Like a modern-day Eurydice, Charles Bernstein emerges from the Underworld, New York, 1997
Photo: John Tranter

At this the Frenchman was thoughtful, and Bernardo reminded him of the lesson of his foe Prigent: that the noise of implosion is not the noise of explosion. "From point to nape and all around, techné becomes morality. What is written is the noise we hear, today and gone, the pathos of antipathos coasting sweetly on its own oil, like our dancer friend Moxalita (here Deguy's eyes misted over). What could be more parenthetical than the pasodobles of mechanical abreaction? Thus the least whining poesy is the most feigning of all: none weeps more closely than the machine. Does not my former pupil Bernstein now constantly mourn the Nature that he himself helps to erase?"
"Can we be saved?"asked Deguy humbly.
Country Crub 
As the company of Frenchmen marshalled en masse for the reading next day, the answer was partly given, for their ranks glowed with the warm rich tones of legolfingweekend English tweeds, not smeared by any ort or merd.
The company of Major Thompson was out in force, its priestly gaze begged for re-endorsement and its prayers were answered not, for into the room roared Christian Prigent, enemy these decades of all that is Nobel and decent in the French soul, indeed the soul itself. My friend was astonished and filled with the most singular admiration: "Why, the man is a born soldier," he gasped, as the borborygms of the Frenchman recalled at once the Noh of old Kyoto and the lusty gurgles of my own dear Conchita as we once climaxed near the Rue de Menghas.
"Does he not hate his mother?"I ventured.
"Of course, as must any master of the easy paradox, who constantly disavows his materia in order to secure his prima. Truly, this is the world's soul."
"Then it is barbarism!" I splattered simply. But Soares moderated: "Here power turns on itself, like a mighty engine, the consequence of confusing poetry with economics - as my Serbian friends now discover".
His words rang as the starveling Tarkos took to the lectern delivering his queries like a thought-experiment none could pass, for the answer was owned by him alone. "And what is the answer?" I begged. "What else?" spat Soares, "For this young fellow poetry is the parental pons asinorum: at one entrance waiting for death stands the living father, whose selfsame sovereign spectre guards the bridge's other end".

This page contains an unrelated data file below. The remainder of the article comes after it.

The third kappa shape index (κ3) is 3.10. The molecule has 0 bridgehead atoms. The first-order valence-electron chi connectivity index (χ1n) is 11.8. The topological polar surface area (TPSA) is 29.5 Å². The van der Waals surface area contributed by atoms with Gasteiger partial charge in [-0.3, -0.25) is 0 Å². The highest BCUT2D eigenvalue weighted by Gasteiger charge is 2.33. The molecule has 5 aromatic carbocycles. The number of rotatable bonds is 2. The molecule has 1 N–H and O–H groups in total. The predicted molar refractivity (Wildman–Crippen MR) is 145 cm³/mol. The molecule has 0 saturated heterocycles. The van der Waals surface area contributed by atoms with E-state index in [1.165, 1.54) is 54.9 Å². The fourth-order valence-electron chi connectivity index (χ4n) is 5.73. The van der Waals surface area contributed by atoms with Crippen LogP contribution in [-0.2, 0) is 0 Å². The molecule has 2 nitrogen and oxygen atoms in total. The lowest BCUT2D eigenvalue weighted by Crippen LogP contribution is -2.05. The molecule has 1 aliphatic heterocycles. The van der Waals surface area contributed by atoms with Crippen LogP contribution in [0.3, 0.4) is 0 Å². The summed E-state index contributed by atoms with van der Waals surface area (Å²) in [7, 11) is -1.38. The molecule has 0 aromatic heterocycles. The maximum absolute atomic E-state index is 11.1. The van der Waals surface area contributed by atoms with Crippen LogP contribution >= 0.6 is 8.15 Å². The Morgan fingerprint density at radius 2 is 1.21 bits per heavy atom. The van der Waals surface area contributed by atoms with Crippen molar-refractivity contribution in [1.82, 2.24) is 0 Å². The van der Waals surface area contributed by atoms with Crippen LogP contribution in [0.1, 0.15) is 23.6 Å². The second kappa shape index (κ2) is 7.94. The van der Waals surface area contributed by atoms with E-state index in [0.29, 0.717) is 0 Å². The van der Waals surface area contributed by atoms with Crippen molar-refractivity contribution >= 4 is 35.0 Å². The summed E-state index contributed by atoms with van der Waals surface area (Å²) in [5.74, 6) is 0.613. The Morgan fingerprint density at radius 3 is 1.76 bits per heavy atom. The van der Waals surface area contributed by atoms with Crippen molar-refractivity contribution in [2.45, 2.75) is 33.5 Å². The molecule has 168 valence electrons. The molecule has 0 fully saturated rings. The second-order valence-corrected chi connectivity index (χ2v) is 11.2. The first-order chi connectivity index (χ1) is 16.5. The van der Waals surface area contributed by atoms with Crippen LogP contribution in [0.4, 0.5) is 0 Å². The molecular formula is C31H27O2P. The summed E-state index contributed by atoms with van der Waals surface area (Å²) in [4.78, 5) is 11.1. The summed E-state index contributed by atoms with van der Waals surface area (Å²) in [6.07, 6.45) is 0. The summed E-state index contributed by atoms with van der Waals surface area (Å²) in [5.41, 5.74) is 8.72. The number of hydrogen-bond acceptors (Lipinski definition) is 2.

"And the remedy?"
"Carpet bombing!" roared Bernardo. Then Andrés Ajens read, but since he was a native of our own dear Pulmana we greeted him as a brother, and led him away for further distraction. (Later my friend borrowed a considerable number of pesos from him and also a small gold watch which had belonged to his grandmother).

Michael Ayres

Michael Ayres
photo copyright © John Wilkinson, 1999

The last reciter was the other Canadian of the weekend, Erin Mouré, whose hoots of sapphic diversivolence appeared strongly to the taste of my Soares, who cautioned, though, that "since her ablatives lacked strategy, her strategies must lurch to the dative. She is having, in effect, a genetically modified cow".
What then did he think of all he had witnessed, my proud friend? For his old college he felt some sadness, observing how its cellar had declined in the years of his absence. "Six roses" he quipped, "only another eighteen to go". (And it is true that many around us seemed ruinaceous and mephitic). Of the poetry we had seen he thought variously, of the proceeding itself much less. "Truly the men who conduct this thing are bad, or must become so with time. They have neither authority nor spontaneity, and so they are in accord with their countrymen, who mistake the one for order, and the other for laughter. The ground must be razed above them, burned from below. Youth must saltate, then be mown down like a squad of pansies . . ."
But by now Cambridge was having its affect and eating it too; each quadlibet echoed another. We muchoed steadily on but was this the end or merely a festival? My friend was not sure, but promised to return, having been offered in the meantime - height restrictions disqualifying the favoured nonhibernian - the chair of Postcolonial America, whatevva hepatica rhapsodica. "By heaven I'll geld 'em all," he laughed. With a rough shake he dismissed the two young males seated on his knee and moved unsteadily towards the door, reminding me curtly that he was recalled to Lima for economic discussions. We took our leave, as from a nearby bookstall my friend availed himself, quickly, decisively, of a single volume, waving aside the cries of the attendant with a command in crude Pulmanese. He should have seemed happy, but as we stepped into the early evening rainmist, I saw that my friend's gaze had begun to turn inward; in the many sided mirror of his mind the audivarium was hearing itself once more, for (as we say in Pulmana) when the machine stops the parcel is returned. And I noticed the chapbook in his pocket, which shone as we breathed for this nearly-last time in the evening air. It was something by Stephen Rodefer.


It should be noted by readers prone to fits of excitability and obsessive thoughts of revenge that the opinions of Senhor de Campos and his companion are not necessarily those of the editor of this magazine.
              - Editor.


J A C K E T  # 8  Contents page 
Select other issues of the magazine from the | Jacket catalog |
 Other links: | top | homepage | bookstores | literary links | internet design |
Copyright Notice
- Please respect the fact that this material is copyright. It is made available here without charge for personal use only. It may not be stored, displayed, published, reproduced, or used for any other purpose  | about Jacket |
This material is copyright © Alvaro de Campos and Jacket magazine 1999
The URL address of this page is